Whilst US was the mainstay of urinary diversion up to the 1950s many patients ran into problems with hyperchloraemic acidosis and troublesome diarrhoeas, sometimes with faecal incontinence. A growing awareness of the link with colorectal cancer led to the use of ileal conduits as the preferred option, which do not appear to be susceptable to such change. Revisional surgery was undertaken in many but often, as in this case, the ureterosigmoidoscopy site was left in situ. Unfortunately such patients still appear to have the same increased risk of developing sigmoid tumours exhibiting the same latencies, even in cases where exposure to the urinary stream amounted to 6 months or less . Current guidance suggests that if a ureterosigmoidoscopy is converted to another form of urinary diversion then the site of implantation of the ureters into the sigmoid should be excised .
The latent period between US and colonic tumours is characteristically long and even though US is no longer the procedure of choice for infants born with bladder exstrophy it is still considered a viable option to preserve continence. Since most of these patients have had the procedure performed in childhood enough time would have passed for neoplasia to develop before they start undergoing bowel cancer screening, despite the long latency. When encountering this group of patients physicians should ensure they are enrolled in long-term annual surveillance programmes . This would have also been true for our patient, who despite having an alternative form of urinary diversion for most of her life, still had intact US sites that had not been excised at the time of revisional surgery.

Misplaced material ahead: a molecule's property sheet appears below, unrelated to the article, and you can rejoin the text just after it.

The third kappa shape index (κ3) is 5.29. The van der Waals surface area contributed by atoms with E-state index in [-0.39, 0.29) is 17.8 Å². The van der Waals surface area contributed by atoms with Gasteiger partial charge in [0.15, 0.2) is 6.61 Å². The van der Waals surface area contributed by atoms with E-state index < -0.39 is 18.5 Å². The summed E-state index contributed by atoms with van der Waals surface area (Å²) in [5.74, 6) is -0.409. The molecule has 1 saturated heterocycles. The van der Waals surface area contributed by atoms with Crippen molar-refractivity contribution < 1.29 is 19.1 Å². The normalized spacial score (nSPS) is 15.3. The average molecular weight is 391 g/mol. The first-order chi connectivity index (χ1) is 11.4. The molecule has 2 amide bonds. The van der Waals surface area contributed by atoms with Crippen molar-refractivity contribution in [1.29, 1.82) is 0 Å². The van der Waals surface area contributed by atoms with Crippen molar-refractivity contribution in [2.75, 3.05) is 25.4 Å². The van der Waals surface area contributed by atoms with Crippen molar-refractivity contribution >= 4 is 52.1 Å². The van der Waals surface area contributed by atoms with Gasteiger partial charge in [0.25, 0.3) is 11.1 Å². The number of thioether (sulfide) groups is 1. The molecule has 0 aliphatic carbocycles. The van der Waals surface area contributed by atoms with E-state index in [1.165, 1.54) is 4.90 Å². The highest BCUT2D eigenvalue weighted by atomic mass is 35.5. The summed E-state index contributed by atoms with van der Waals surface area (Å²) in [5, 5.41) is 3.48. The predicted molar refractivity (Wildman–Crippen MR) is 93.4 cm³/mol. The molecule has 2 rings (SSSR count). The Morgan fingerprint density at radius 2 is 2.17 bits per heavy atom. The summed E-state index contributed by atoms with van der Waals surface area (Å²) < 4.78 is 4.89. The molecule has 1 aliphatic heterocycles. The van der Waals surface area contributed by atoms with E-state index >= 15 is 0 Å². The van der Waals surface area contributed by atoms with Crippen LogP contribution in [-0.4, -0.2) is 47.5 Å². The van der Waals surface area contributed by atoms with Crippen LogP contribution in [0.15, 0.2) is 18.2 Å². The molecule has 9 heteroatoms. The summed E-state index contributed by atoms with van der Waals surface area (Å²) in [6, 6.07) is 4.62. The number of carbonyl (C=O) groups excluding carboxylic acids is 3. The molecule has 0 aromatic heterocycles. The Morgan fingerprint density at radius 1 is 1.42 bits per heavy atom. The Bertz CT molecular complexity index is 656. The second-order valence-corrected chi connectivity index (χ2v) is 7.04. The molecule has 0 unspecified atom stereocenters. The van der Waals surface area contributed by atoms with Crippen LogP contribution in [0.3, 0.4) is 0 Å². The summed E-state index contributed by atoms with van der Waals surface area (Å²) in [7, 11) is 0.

JS, LH and SR wrote the paper and drafted the manuscript. JB contributed to pathological examination and provision of study material and images. All authors have read and approved the final version of this manuscript.